Raynaud's Phenomenon

  • Medical Author:
    William C. Shiel Jr., MD, FACP, FACR

    Dr. Shiel received a Bachelor of Science degree with honors from the University of Notre Dame. There he was involved in research in radiation biology and received the Huisking Scholarship. After graduating from St. Louis University School of Medicine, he completed his Internal Medicine residency and Rheumatology fellowship at the University of California, Irvine. He is board-certified in Internal Medicine and Rheumatology.

  • Medical Editor: Melissa Conrad Stöppler, MD
    Melissa Conrad Stöppler, MD

    Melissa Conrad Stöppler, MD

    Melissa Conrad Stöppler, MD, is a U.S. board-certified Anatomic Pathologist with subspecialty training in the fields of Experimental and Molecular Pathology. Dr. Stöppler's educational background includes a BA with Highest Distinction from the University of Virginia and an MD from the University of North Carolina. She completed residency training in Anatomic Pathology at Georgetown University followed by subspecialty fellowship training in molecular diagnostics and experimental pathology.

Raynaud's Phenomenon and Scleroderma

My mother has a condition in which her fingers turn completely white--especially during the winter--and when the blood returns to her fingers, they tingle. A rheumatologist told her today that she possibly has scleroderma. What is the prognosis and treatment for this disease?

Medical Author: William C. Shiel Jr., MD, FACP, FACR
Medical Editor: Jay W. Marks, MD

The condition you are describing in your mother's fingers is compatible with Raynaud's phenomenon. Raynaud's phenomenon is a condition resulting in discoloration of the fingers and/or the toes after exposure to changes in temperature (cold or hot) or emotional events. Skin discoloration occurs because an abnormal spasm of the blood vessels causes a diminished blood supply to the local tissues.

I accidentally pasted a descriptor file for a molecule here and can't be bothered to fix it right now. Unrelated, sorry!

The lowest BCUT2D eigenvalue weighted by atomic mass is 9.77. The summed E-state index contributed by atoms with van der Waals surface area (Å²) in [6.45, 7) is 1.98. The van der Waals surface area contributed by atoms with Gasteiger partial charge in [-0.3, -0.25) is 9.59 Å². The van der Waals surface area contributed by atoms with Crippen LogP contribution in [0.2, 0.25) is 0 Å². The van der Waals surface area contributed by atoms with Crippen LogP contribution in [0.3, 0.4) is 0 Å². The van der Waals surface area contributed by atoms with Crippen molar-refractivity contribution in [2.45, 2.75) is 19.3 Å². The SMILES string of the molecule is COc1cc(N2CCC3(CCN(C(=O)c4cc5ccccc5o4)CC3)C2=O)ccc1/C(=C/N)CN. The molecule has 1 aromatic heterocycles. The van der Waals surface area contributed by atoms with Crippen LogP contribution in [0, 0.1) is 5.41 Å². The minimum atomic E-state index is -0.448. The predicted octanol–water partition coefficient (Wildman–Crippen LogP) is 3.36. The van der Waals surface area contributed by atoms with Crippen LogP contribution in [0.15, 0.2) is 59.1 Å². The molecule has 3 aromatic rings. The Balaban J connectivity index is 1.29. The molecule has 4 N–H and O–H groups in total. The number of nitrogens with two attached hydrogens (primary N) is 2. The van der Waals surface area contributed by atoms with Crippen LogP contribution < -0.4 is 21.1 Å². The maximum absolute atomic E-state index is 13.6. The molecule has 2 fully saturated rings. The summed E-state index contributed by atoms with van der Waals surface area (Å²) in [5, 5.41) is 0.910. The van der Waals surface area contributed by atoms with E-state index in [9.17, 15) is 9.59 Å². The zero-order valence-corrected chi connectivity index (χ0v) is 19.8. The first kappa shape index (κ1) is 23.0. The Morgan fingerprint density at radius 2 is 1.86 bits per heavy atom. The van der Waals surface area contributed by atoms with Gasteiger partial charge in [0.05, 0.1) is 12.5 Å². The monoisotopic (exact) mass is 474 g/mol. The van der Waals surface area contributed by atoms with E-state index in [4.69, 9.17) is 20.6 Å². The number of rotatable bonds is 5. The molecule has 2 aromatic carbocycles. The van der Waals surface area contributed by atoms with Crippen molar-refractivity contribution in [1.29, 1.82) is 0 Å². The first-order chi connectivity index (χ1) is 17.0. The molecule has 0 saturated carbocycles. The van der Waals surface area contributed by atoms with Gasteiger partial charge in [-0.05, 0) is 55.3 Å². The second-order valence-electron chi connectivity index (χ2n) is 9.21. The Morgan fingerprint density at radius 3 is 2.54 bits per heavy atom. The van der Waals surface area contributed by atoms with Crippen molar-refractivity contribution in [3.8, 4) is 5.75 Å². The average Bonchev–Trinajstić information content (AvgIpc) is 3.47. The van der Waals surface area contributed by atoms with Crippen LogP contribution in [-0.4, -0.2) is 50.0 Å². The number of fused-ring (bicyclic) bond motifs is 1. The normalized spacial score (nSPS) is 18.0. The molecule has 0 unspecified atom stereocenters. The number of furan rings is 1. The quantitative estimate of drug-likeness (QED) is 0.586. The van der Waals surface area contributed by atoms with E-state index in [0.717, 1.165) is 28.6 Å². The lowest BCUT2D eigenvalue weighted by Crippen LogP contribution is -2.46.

Raynaud's phenomenon is particularly common in patients with scleroderma, although it may occur with other diseases or by itself. Scleroderma is an autoimmune disease of connective tissue. Autoimmune diseases are diseases which occur when the body's tissues are attacked by its own immune system. Scleroderma is characterized by the formation of scar tissue (fibrosis) in the skin and organs of the body. This leads to thickness and firmness of involved areas, most frequently in the fingers. The cause of scleroderma is not known.


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Raynaud's phenomenon facts

  • Raynaud's phenomenon is characterized by a pale to blue to red sequence of color changes of the digits, most commonly after exposure to cold.
  • Raynaud's phenomenon occurs because of spasm of blood vessels.
  • The cause of Raynaud's phenomenon is unknown, although abnormal nerve control of blood-vessel diameter and nerve sensitivity to cold are suspected of being involved.
  • Symptoms of Raynaud's phenomenon depend on the severity, frequency, and duration of the blood-vessel spasm.
  • There is no blood test for diagnosing Raynaud's phenomenon.
  • Treatment of Raynaud's phenomenon involves protection of the digits, medications, and avoiding emotional stresses, smoking, cold temperature, and tools that vibrate the hands. Continue Reading
Reviewed on 5/13/2016
References
REFERENCES:

Kasper, D., et al., eds. Harrison's Principles of Internal Medicine, 19th Ed. United States: McGraw-Hill Professional, 2015.

Koopman, William, et al., eds. Clinical Primer of Rheumatology. Philadelphia: Lippincott Williams & Wilkins, 2003.

Ruddy, Shaun, et al., eds. Kelley's Textbook of Rheumatology, 6th ed. Philadelphia: Saunders, 2001.

IMAGES:

1.National Heart, Lung, and Blood Institute

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7.National Heart, Lung, and Blood Institute

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9."A thermal image demonstrating the loss of heat in a Reynaud's sufferer" by Joe m2013 - Own work. Licensed under CC0 via Wikimedia Commons

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11.MedicineNet

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